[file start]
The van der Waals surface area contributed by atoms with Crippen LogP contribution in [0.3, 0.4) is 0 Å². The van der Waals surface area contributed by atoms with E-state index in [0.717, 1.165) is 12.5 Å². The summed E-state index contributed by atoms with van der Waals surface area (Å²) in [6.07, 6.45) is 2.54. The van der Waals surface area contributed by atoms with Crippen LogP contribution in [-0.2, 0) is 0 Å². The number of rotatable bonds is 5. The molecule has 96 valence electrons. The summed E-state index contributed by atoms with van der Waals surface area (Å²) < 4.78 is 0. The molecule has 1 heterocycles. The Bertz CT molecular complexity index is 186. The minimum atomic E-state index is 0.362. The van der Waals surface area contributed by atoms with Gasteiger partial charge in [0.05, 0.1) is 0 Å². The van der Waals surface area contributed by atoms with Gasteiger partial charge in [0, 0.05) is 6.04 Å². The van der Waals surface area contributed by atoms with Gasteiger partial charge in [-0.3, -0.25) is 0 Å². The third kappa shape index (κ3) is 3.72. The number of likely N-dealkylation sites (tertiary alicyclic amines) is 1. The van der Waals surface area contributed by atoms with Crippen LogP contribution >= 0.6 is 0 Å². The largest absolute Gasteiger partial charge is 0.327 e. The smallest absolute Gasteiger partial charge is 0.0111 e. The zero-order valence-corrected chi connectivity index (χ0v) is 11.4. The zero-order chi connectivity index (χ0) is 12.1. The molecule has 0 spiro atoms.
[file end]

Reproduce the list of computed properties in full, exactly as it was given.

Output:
The van der Waals surface area contributed by atoms with Crippen LogP contribution in [0.3, 0.4) is 0 Å². The van der Waals surface area contributed by atoms with E-state index in [0.717, 1.165) is 12.5 Å². The summed E-state index contributed by atoms with van der Waals surface area (Å²) in [6.07, 6.45) is 2.54. The van der Waals surface area contributed by atoms with Crippen LogP contribution in [-0.2, 0) is 0 Å². The number of rotatable bonds is 5. The molecule has 96 valence electrons. The summed E-state index contributed by atoms with van der Waals surface area (Å²) < 4.78 is 0. The molecule has 1 heterocycles. The Bertz CT molecular complexity index is 186. The minimum atomic E-state index is 0.362. The van der Waals surface area contributed by atoms with Gasteiger partial charge in [0.05, 0.1) is 0 Å². The van der Waals surface area contributed by atoms with Gasteiger partial charge in [0, 0.05) is 6.04 Å². The van der Waals surface area contributed by atoms with Gasteiger partial charge in [-0.3, -0.25) is 0 Å². The third kappa shape index (κ3) is 3.72. The number of likely N-dealkylation sites (tertiary alicyclic amines) is 1. The van der Waals surface area contributed by atoms with Crippen LogP contribution >= 0.6 is 0 Å². The largest absolute Gasteiger partial charge is 0.327 e. The smallest absolute Gasteiger partial charge is 0.0111 e. The zero-order valence-corrected chi connectivity index (χ0v) is 11.4. The zero-order chi connectivity index (χ0) is 12.1. The molecule has 0 spiro atoms.